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Stockhausen: A Theological Interpretation by Thomas Ulrich (review)
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In the last decade, Thomas Ulrich has made a significant contribution towards demystifying the rich theological associations in Karlheinz Stockhausen’s works. Recently, the Stockhausen Verlag translated and published the first half of his book, which deals with Stockhausen (Neue Musik aus religiösem Geist: Theologisches Denken im Werk von Karlheinz Stockhausen und John Cage (Saarbrücken, 2006)). Not simply a theologian with academic facility, Ulrich has also distinguished himself by serving as the dramaturge for several recent staged productions of Stockhausen’s works, including the memorable 2011 premiere of Sonntag aus Licht in Cologne. Ulrich’s book provides a valuable but somewhat limited perspective on theological thinking in Stockhausen.

It has long been known that Stockhausen’s creations are inundated with theological meaning. The composer himself fancifully called his works a ‘fast airship to the divine’. While many have emphasized the variety of religious influences on his works, and Stockhausen often alluded to a diverse array of religious inspiration (perhaps most memorably in the calling of divine names in Stimmung but also at numerous other moments, particularly in the Licht cycle), Ulrich treats the compositional project primarily as an expression of Christian epistemology. His main thesis is that ‘Stockhausen’s theological aporia fuelled his artistic development until he found a stable basis for his work in formula composition’ (p. viii). Ulrich’s methodology seems cautious but prudent: begin by examining the works themselves, not the ‘abyss of motives to which Stockhausen occasionally refers’ (p. ix). He arranges Stockhausen’s oeuvre by compositional technique, beginning with the early serial music up to about 1954, then moving to Group and Moment form, continuing with Process and Intuitive music, and concluding with Formula and Superformula composition. Notwithstanding these four categories, Ulrich’s underlying goal is to demonstrate unity in the composer’s life work.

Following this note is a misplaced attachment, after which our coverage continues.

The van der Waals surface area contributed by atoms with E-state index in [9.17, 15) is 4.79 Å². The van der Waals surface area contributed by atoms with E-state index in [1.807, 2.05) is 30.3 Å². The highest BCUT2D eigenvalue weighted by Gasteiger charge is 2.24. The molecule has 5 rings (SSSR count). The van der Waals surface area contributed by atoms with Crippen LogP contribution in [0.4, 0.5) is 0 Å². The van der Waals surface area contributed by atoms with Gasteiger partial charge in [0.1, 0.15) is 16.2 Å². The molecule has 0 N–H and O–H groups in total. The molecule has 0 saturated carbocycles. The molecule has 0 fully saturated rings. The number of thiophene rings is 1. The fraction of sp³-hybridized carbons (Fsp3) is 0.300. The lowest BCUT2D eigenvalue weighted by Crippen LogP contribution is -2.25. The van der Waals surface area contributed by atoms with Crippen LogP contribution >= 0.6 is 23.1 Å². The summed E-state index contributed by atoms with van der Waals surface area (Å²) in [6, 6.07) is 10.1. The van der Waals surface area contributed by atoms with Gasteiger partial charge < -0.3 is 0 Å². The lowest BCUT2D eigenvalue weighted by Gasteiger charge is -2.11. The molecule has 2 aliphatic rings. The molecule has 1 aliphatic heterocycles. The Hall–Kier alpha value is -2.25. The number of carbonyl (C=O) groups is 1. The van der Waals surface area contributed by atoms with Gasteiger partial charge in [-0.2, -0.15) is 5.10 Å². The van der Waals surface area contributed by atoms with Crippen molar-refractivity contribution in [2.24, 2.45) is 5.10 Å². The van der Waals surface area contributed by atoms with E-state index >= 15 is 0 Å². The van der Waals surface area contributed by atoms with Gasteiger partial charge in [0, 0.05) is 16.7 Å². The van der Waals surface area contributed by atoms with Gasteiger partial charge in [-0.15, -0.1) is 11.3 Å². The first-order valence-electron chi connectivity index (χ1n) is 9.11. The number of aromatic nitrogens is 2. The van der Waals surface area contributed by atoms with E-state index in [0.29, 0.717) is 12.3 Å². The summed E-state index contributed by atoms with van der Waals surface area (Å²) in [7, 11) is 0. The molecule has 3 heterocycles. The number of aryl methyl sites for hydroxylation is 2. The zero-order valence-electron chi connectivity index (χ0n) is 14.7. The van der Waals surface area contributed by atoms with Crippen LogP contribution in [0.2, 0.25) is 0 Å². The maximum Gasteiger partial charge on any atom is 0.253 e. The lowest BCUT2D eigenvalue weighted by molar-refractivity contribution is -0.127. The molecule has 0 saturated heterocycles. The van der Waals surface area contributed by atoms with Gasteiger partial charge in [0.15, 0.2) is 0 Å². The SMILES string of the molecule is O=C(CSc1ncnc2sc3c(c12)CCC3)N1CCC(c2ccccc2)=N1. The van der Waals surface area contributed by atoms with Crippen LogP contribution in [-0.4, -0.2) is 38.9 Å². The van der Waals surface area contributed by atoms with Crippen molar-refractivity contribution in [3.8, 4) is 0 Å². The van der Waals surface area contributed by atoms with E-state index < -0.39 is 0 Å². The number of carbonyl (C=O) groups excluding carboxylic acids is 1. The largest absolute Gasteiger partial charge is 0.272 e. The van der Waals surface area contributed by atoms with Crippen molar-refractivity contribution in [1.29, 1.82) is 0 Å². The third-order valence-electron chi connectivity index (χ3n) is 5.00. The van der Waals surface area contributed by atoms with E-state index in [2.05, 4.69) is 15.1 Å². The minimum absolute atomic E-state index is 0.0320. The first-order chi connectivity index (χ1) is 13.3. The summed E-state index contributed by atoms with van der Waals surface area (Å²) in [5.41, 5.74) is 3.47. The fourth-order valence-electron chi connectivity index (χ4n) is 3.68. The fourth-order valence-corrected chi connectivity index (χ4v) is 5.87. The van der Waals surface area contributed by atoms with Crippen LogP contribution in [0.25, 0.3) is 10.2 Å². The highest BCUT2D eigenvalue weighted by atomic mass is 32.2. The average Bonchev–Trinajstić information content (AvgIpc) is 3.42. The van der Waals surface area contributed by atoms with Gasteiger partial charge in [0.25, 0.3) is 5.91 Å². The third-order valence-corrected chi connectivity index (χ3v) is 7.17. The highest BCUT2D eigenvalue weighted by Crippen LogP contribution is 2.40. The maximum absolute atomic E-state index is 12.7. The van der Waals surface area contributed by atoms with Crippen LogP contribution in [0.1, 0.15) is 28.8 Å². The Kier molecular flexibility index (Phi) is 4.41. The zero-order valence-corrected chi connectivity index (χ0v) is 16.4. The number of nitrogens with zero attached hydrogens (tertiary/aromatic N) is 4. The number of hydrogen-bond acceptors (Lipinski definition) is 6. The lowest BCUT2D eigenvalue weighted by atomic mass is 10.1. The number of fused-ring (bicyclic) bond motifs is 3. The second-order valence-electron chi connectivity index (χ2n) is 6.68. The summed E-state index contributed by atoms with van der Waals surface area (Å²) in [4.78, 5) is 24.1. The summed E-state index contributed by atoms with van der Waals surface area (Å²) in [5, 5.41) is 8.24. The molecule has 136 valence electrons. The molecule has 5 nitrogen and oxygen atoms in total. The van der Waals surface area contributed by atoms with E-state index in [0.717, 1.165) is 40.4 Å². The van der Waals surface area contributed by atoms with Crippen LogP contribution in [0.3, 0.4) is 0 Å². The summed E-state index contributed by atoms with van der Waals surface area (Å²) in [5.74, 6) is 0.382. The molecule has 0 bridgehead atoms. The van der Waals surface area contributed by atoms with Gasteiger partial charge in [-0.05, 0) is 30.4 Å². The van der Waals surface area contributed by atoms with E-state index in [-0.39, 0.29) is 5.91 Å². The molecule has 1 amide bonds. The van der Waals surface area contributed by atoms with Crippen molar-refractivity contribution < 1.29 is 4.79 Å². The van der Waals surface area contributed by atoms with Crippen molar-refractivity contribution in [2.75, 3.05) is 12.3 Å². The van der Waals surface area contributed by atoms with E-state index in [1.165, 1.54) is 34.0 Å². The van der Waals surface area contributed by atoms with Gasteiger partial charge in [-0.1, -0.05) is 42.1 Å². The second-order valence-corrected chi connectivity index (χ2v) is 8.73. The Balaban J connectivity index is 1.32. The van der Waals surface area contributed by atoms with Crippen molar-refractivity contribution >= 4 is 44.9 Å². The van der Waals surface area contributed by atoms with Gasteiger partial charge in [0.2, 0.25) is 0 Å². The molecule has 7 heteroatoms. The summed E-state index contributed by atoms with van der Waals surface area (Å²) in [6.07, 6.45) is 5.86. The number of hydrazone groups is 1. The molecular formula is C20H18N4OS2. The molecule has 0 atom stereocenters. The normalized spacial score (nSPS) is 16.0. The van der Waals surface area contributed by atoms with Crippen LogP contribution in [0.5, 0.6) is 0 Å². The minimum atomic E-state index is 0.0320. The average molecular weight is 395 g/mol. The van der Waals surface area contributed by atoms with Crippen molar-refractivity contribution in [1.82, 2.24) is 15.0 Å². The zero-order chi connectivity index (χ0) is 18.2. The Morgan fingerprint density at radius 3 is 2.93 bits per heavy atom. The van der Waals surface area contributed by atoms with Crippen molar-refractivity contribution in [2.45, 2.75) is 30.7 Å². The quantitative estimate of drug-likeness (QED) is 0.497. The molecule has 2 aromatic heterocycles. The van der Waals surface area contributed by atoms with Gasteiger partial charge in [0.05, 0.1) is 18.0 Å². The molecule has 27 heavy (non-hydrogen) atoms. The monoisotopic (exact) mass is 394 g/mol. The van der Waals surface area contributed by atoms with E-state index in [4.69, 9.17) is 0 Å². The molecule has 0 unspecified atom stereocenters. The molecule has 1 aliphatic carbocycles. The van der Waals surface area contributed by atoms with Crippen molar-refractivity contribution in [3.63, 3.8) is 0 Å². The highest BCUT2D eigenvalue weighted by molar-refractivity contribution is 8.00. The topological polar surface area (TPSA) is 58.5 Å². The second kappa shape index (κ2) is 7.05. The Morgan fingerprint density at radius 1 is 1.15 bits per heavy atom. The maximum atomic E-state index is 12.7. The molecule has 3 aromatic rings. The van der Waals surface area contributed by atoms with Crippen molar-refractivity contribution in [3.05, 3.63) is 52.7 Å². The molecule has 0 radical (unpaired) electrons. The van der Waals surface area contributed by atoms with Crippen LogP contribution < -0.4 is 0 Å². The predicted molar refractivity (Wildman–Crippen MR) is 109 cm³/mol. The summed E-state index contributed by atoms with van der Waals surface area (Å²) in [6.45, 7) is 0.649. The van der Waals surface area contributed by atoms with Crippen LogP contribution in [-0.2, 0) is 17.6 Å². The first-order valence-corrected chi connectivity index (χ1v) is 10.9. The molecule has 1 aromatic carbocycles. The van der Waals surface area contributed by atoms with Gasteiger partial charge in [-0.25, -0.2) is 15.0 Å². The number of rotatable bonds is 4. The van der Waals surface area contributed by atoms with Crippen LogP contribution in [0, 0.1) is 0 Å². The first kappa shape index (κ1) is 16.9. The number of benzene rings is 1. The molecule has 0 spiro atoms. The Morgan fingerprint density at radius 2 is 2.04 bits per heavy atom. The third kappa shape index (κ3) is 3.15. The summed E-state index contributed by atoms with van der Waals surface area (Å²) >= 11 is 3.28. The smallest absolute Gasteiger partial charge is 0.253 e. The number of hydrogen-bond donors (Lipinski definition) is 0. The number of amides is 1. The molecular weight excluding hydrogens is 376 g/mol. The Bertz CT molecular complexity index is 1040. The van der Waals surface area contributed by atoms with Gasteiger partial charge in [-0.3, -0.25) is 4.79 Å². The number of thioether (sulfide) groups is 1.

Ulrich identifies a compelling link between Stockhausen’s early serial music and the Neo-platonic philosophy of Plotinus and Proclus. These third- and fifth-century writers, steeped in the Hellenistic intellectual tradition, influenced early Christian metaphysics. They conceived of the ‘One’ as separated from the cosmos, yet simultaneously permeating it. By connecting early European serialism to these ancient thinkers, Ulrich opens up an appealing way of understanding the young Stockhausen’s Herculean efforts in serial determinism. In this reading, rather than manifesting a peculiar control mania, Stockhausen struggled to reflect nothing less than the divine order of the universe in a single musical composition. For Stockhausen, this meant that any dialectic opposition of material had to be eliminated (p. 29). Another way to understand the effaced dialectic has to do with Stockhausen’s awareness of his historical situation. By the 1950s, Europe had experienced such decay and destruction that Stockhausen could see no way forward other than to evoke a ‘supra-individual’ and ‘supra-historical absolute order’—hence, the fixation on the ‘One’ and the almost obsessive elimination of everything not emanating from it (pp. 28–9).

In his attempts to govern many dimensions of a composition through one fundamental principle, Stockhausen’s early works such as Kreuzspiel (1951) were hampered by a struggle forming the individual timbres, which were difficult to bring into a relationship with the underlying pitch or rhythmic structure. He found something close to an ideal solution in the electronic composition Studie II (1954) where even the sound-spectra are produced by the same basic material as other musical parameters. Here, virtually everything from the timbres to the formal structure is ‘gleaned from the One’ (p. 15)—specifically, a five-element series coupled to a table of frequencies, durations, and decibel levels. Yet Ulrich occasionally overlooks the astonishingly flexible way that Stockhausen dealt with kinks in his compositional process. As Jerome Kohl demonstrated in a fascinating unpublished 2004 paper, the peculiar history of Kontra-Punke (1952–3) includes a complete reworking of the pitch material, while keeping the rhythmic structure invariant. In this light, Ulrich’s statement that ‘from the very beginning, the piece emerged from one root’ (author’s emphasis, p. 19) does not tell the whole story. Ultimately, Stockhausen’s ‘hostility towards sensuality’—this, despite the peculiar beauty that many hear in the early works—led to a dead end (p. 29...

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